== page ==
August 20th, 2012

Honey Space.



Tom Beale started the Honey Space studio in 2006 when he saw an ad for a warehouse and got a handful of artists together to go in. The warehouse soon became a collective art studio for which they were able to pay their rent in art, and was only supposed to last for two years but due to the recession was able to last six. Unfortunately, NYC's millionaires need their loft apartments, and though they knew the space wouldn't be permanent, it is still a shame to know that it'll be getting torn down in the coming year.















Honey Space.
Chelsea, New York.

Reposted from The New World Manifesto.

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Hunter Hill Farm.



A big fat Thank You to all the folks at Hunter Hill Farm in Easton, Pennsylvania for letting us park our bus on their beautiful land. They also took us on a grease hunt and to the Easton Farmer's Market, which is the oldest consecutive running outdoor farmer's market in the country.







Hunter Hill Farm.
Easton, Pennsylvania.

Reposted from The New World Manifesto.

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M&M Robertson Farm.


We awoke Sunday morning to a gaggle of cows chomping away at their grassy field which we were parked almost directly in the middle of, staring at our bus as if to say, "who the fuck are these guys?" Really it was just a pleasant welcoming committee on the farm of Mik and Maggie Robertson in Paint, Pennsylvania.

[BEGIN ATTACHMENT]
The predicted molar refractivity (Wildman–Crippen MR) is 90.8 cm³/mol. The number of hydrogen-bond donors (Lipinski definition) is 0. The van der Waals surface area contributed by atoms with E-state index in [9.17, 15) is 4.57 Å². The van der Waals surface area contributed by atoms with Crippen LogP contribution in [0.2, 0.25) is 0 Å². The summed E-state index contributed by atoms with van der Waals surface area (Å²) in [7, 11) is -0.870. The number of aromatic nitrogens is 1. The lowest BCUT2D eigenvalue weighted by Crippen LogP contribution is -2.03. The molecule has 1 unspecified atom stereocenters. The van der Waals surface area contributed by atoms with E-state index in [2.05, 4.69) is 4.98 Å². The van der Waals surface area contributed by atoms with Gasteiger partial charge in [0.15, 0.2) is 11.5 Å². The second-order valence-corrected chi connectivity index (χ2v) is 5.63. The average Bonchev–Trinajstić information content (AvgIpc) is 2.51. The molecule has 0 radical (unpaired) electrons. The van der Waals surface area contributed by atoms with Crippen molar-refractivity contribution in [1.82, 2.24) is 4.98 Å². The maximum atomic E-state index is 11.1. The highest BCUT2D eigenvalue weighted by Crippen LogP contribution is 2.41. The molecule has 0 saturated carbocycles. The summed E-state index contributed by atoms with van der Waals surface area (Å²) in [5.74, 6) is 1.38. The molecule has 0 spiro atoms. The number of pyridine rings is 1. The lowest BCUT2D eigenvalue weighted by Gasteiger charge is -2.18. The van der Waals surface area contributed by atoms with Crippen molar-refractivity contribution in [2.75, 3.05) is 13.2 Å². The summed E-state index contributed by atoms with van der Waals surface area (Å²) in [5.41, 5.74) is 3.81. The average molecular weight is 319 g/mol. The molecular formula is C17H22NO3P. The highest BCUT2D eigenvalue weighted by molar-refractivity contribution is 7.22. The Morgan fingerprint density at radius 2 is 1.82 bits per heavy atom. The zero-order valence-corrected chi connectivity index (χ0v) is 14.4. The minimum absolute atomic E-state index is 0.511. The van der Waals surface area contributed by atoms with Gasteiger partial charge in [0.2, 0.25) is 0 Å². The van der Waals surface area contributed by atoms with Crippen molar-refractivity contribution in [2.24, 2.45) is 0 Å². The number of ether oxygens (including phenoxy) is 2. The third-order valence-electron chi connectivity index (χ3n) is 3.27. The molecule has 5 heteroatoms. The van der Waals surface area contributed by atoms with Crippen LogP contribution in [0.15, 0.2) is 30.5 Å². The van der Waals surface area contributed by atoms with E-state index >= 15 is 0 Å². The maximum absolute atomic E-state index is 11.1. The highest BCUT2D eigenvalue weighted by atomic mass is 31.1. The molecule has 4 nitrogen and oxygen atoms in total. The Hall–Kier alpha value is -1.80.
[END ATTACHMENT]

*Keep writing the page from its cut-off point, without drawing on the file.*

Maggie picked us up at a Sheetz gas stop outside of Harrisburg while we were on a hunt for Amish folk. Unfortunately (and obviously), it seems the Amish are a little turned off by being approached by a dreadlocked Australian in a Hawaiian t-shirt holding a recording device and asking to take their picture. So we decided to break out our big guns and get their attention by playing our instruments while Phinn juggled in the gas station parking lot. While it did get them to stop for a few seconds, they quickly scurried back onto their coach and one short interview with a martyr was looking like all we'd get for our episode on Pennsylvania's Amish community. Other aspects of the universe were however in our favor, and our Vermont license plates grabbed the attention of an "Eat More Kale" t-shirt-wearing woman who said she lived on a farm about 4 hours away that we were welcome to park our bus on that night, just outside the Ohio state border.

Well it worked out in our favor. Not only were Mik and Maggie able to tell us some more information about the Amish and what it's like to coexist in the same area as them, but they cooked us an elaborate pancake breakfast, stocked us full of veggies from their gardens, and let us poke around their beautiful land and play with their animals, of which there were tons.















So a HUGE Thanks again to Mik and Maggie of M&M Robertson Farm for their incredible hospitality and for not thinking us entirely insane when they ventured up the field to find us working diligently...
with their cows.



Paint, Pennsylvania, on our way to Cleveland, and then Detroit!

Reposted from The New World Manifesto.

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